(This video is from the Patreon archives.) Have you ever wondered what the point is of teaching the majority of high school students math that they will never ever use? Me, too.
I often say how important it is to incorporate your child’s interests into their #homeschool curriculum, especially during the teenage years. While some kids may naturally take to a self-directed way of learning, some kids really do need or want the additional structure of a more formal learning style. If you have a child like this, no need to worry! You can still incorporate your child’s interests into their learning (no matter the topic). It simply takes a bit of brainstorming and planning.
In my humble opinion, far too many homeschooling families throw in the towel when it comes to the high school years.
Why?? This is a crucial time for teenagers, and the benefits of allowing them to learn on their own terms far outweigh any positives that may come out of sending them to school.
If you’re torn about homeschooling (or are just genuinely curious), watch my latest video.
There are two times that homeschooling parents most often seem to doubt themselves – at the start of their homeschooling journey, and then the high school years.
Calculating credits can seem tricky at first glance, especially to a family not using a school-at-home method. Take heart, though! It’s much easier than you might think. 😉
I’m sitting here at the hospital with my daughter, and I realized I never posted about today’s video here. Ack!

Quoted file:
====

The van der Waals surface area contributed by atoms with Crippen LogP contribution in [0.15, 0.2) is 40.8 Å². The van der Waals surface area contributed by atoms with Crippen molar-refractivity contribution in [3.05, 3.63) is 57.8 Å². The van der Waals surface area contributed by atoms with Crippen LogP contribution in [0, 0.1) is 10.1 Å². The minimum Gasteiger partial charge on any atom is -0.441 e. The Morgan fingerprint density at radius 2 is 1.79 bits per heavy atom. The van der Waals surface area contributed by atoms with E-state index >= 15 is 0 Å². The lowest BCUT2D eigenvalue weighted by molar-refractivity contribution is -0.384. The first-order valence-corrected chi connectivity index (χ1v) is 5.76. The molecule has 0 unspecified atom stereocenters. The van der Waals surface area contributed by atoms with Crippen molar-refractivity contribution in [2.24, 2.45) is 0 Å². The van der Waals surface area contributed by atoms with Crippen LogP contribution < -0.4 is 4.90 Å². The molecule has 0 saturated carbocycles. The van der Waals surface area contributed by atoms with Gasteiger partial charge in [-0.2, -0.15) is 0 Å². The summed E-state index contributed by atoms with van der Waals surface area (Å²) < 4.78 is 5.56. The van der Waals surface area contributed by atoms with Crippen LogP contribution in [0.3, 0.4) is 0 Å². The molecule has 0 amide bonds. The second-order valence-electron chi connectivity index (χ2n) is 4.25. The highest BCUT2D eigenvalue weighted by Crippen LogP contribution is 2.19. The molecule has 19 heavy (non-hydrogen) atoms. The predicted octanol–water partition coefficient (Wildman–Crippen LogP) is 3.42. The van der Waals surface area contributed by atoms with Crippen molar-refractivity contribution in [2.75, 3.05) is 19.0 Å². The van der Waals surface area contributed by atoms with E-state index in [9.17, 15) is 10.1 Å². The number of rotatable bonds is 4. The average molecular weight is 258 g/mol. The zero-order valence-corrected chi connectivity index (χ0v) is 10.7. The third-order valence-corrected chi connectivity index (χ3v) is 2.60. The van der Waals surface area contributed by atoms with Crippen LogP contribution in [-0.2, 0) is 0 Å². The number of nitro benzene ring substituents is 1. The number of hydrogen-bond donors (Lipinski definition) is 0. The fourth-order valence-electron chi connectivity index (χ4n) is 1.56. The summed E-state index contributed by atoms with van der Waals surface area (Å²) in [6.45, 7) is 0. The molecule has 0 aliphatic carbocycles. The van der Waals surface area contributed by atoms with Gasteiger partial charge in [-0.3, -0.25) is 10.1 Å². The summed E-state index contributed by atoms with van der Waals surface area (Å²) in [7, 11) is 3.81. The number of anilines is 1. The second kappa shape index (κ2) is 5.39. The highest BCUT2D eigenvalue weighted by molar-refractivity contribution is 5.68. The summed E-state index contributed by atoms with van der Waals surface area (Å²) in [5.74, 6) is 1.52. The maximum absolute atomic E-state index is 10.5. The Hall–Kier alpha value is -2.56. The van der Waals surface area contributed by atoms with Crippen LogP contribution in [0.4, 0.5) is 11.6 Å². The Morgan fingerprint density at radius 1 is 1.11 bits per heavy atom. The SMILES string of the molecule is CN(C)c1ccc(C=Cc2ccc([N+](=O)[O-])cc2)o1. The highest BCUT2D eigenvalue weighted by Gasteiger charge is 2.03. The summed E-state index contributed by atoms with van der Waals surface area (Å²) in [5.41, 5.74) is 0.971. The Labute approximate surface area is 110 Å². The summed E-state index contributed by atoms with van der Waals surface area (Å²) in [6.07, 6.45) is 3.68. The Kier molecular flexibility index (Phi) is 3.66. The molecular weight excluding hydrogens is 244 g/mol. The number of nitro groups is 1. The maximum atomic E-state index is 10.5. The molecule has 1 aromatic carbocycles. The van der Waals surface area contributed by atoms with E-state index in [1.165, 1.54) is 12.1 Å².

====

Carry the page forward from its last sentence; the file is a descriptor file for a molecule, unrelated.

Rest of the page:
It’s very common for homeschool parents to panic over the high school years. I have a completely different perspective, and I’m sharing that with you today. 🙂
Over these past ten years, I’ve realized something about homeschooling high school:
It is way too easy to overcomplicate things.
Honestly, though, it’s understandable. It’s a big deal! What if we mess up?? The fear is all too real.
So what do we do to ensure that won’t happen? We overcompensate. We overschedule. And worst of all – we start trying too hard to look like school. Continue reading “3 Practical Hacks for Homeschooling High School”
Homeschooling high school is a scary thing. Believe me, I get it. I’m going to cut to the chase today because I need to address someting that I see happening quite often. You see, this very fear is what I honestly believe is at the root of a mistake many homeschooling parents make once their kids reach those last four years of “school.”
It’s a mistake that many people wouldn’t even consider to be a problem in the first place, and therein lies the problem. Continue reading “Don’t Make This Mistake When Homeschooling High School”
(The Case for Homeschooling High School)
As someone in the homeschooling community who is very vocal in my criticism of the public education system, there are pretty many comments I hear time and again.
One of these comments is the notion that parents may, indeed, be capable of homeschooling elementary age children, but they just couldn’t possibly be equipped to homeschool high school.
The answer might surprise you!
Homeschooling through high school can seem like a pretty intimidating prospect. Add in a homeschooled teen with a job, and you’re opening a whole other can of worms.
I’m going to offer you a bit of advice today that goes against the grain of your typical homeschooling circles. Continue reading “Helping Your Teen Find Balance Between Work and Homeschool”
Well, here it is – my final post dedicated to presenting next year’s homeschool curriculum.
As with our chosen curriculum for the littles and middles, my teenagers’ (who will be in grades 9 and 11) learning remains as relaxed as possible, which I know really goes against the grain when it comes to most homeschooled high schoolers.
The thing is, last year I graduated my first homeschooler, and that experience really helped me to realize that I’m far more interested in preparing my kids to become adults than I am in stuffing them with trivial facts and dates. So if you’re looking for a vast array of textbook selections, you won’t find that here. 😉 Continue reading “Our 2018/2019 Relaxed Homeschool Curriculum for High School”